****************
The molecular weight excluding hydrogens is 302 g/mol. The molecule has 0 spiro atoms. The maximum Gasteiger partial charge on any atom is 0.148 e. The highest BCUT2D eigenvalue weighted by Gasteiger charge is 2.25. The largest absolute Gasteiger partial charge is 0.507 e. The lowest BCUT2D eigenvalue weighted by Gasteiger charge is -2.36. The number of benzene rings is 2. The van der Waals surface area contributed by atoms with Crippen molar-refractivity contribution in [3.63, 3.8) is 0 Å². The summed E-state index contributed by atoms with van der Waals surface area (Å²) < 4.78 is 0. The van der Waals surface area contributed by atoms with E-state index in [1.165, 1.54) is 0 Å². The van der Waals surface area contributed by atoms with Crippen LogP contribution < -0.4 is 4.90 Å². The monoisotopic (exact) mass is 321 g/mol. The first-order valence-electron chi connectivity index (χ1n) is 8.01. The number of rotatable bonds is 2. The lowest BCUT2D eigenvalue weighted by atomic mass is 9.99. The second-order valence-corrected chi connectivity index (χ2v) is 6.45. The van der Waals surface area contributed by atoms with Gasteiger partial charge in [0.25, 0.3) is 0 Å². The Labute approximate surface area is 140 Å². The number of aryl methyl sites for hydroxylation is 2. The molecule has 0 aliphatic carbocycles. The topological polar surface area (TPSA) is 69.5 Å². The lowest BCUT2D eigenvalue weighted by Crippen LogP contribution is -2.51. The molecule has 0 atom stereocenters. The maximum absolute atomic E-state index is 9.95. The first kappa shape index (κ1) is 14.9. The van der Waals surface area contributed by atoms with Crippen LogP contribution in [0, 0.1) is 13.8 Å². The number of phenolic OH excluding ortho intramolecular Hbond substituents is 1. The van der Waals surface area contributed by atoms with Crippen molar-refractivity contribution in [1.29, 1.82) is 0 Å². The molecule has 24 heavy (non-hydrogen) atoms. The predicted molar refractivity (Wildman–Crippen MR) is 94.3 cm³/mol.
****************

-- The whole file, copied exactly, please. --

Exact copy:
The molecular weight excluding hydrogens is 302 g/mol. The molecule has 0 spiro atoms. The maximum Gasteiger partial charge on any atom is 0.148 e. The highest BCUT2D eigenvalue weighted by Gasteiger charge is 2.25. The largest absolute Gasteiger partial charge is 0.507 e. The lowest BCUT2D eigenvalue weighted by Gasteiger charge is -2.36. The number of benzene rings is 2. The van der Waals surface area contributed by atoms with Crippen molar-refractivity contribution in [3.63, 3.8) is 0 Å². The summed E-state index contributed by atoms with van der Waals surface area (Å²) < 4.78 is 0. The van der Waals surface area contributed by atoms with E-state index in [1.165, 1.54) is 0 Å². The van der Waals surface area contributed by atoms with Crippen LogP contribution < -0.4 is 4.90 Å². The monoisotopic (exact) mass is 321 g/mol. The first-order valence-electron chi connectivity index (χ1n) is 8.01. The number of rotatable bonds is 2. The lowest BCUT2D eigenvalue weighted by atomic mass is 9.99. The second-order valence-corrected chi connectivity index (χ2v) is 6.45. The van der Waals surface area contributed by atoms with Gasteiger partial charge in [0.25, 0.3) is 0 Å². The Labute approximate surface area is 140 Å². The number of aryl methyl sites for hydroxylation is 2. The molecule has 0 aliphatic carbocycles. The topological polar surface area (TPSA) is 69.5 Å². The lowest BCUT2D eigenvalue weighted by Crippen LogP contribution is -2.51. The molecule has 0 atom stereocenters. The maximum absolute atomic E-state index is 9.95. The first kappa shape index (κ1) is 14.9. The van der Waals surface area contributed by atoms with Crippen LogP contribution in [0, 0.1) is 13.8 Å². The number of phenolic OH excluding ortho intramolecular Hbond substituents is 1. The van der Waals surface area contributed by atoms with Crippen molar-refractivity contribution in [1.29, 1.82) is 0 Å². The molecule has 24 heavy (non-hydrogen) atoms. The predicted molar refractivity (Wildman–Crippen MR) is 94.3 cm³/mol.